Patrick easily articulates one of the main worries regarding The Spill’s closure. That being, where the hell are people going to play? A common answer to that question was basically the idea that ‘where there’s a will, there’s a way,’ but as Chet Singh, musician from Dub Reggae band, Dub Trinity, points out, it is probably not that simple. He asks, “How can vibrant spaces that cultivate artists and musicians survive within a capitalist economy that only values the bottom line?”
More frightening than the closure of these venues themselves is the implication that unique, independent business are becoming rarer, because of an inability to exist in a society that values money over community. In a town with high poverty and unemployment rates, as well as a downtown core made up mostly of students and low-income individuals, the ability to make money is deeply tied to attendance. Filling the bar is most important, not necessarily how one does it, or what is on the stage at the time. While this is obviously the case in many cities, in a downtown populated by people with little disposable income, the shift towards homogenous bars may have to do with the value of the dollar. Why spend your money on the up-and-coming act, when the club down the street can provide and facilitate more people, provides drink specials, and has larger and multiple areas to hang out?
From a behind-the-scenes perspective, an anonymous source highlighted this point nicely. They stated, “To think of it as a bar owner, you would love to support a local musician and have them play their music. But you would also love to pay your employees, rent, and every other bill. So the real question to ask is what is going to draw a larger crowd: a local indie artist playing their music that may or may not have a following, or a cover band that will play the hits that everyone loves? Small business owners are risk takers but the smart bet is on the cover band. It’s the sad reality of business, and the dollar figure you can earn off of an act really reflects [your] willingness to support them.”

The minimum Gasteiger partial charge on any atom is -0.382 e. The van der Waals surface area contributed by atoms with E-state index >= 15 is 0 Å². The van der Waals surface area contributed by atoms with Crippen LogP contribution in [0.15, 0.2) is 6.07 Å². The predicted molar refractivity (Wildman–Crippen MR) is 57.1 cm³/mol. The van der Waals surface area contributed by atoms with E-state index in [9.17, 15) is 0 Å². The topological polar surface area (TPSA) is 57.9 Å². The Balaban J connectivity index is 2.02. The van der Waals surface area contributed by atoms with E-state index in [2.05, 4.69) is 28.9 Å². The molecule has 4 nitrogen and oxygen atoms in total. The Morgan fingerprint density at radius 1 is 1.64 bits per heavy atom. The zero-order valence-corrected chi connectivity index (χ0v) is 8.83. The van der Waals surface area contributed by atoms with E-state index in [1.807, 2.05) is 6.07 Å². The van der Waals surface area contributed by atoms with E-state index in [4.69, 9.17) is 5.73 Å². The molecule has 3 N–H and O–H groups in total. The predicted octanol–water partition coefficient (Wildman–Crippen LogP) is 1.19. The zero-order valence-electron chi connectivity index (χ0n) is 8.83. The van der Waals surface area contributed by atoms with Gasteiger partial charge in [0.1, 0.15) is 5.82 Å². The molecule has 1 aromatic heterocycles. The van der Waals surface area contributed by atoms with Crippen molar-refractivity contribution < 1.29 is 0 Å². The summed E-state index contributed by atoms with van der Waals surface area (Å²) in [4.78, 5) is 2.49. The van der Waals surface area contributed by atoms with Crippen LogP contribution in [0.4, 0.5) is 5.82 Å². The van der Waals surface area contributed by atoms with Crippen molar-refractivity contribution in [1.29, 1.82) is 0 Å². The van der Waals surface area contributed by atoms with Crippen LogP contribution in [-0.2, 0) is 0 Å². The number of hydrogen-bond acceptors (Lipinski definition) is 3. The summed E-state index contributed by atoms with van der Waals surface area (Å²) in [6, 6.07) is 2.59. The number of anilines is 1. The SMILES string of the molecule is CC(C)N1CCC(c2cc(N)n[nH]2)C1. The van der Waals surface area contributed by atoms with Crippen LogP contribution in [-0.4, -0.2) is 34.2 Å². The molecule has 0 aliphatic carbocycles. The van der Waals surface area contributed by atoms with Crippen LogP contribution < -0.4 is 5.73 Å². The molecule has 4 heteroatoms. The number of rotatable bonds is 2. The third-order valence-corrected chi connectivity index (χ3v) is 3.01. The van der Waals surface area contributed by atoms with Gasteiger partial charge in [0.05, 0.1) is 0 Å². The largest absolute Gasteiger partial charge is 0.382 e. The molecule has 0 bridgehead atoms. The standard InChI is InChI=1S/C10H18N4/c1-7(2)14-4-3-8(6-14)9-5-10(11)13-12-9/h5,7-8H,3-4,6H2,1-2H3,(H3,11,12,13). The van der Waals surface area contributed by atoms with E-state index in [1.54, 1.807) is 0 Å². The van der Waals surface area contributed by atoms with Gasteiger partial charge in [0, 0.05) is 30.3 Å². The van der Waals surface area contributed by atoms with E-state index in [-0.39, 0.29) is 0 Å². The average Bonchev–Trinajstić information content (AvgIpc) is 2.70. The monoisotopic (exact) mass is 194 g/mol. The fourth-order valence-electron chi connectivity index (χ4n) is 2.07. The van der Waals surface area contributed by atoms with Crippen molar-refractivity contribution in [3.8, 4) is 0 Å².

This sobering comment highlights an overlooked reality of our many beloved downtown businesses. While they may ideologically represent openness, inclusivity, and community, at the end of the day, they still need to make money to survive. The same anonymous source stated, “[Many independent businesses] were opened for something more than the idea of making millions of dollars; while earning a return on their business was a part of the goal, they dreamt of something more that would bring people together. Unfortunately 5, 10, or 15 years later that dream is a forgotten memory.”
A lot of the reason that students, artists and locals are drawn to this town is the common conception that Peterborough has a variety of places that are different, inclusive, artsy, etc. However, this difference, that is a major selling point for those that reside, work or go to school here, seems to be less of a reality anymore. Hegemonic corporations are replacing bars that are independent and unique. While genuinely fun, these bigger business establishments may be taking away from the community-based vibe that has come to represent Peterborough’s downtown.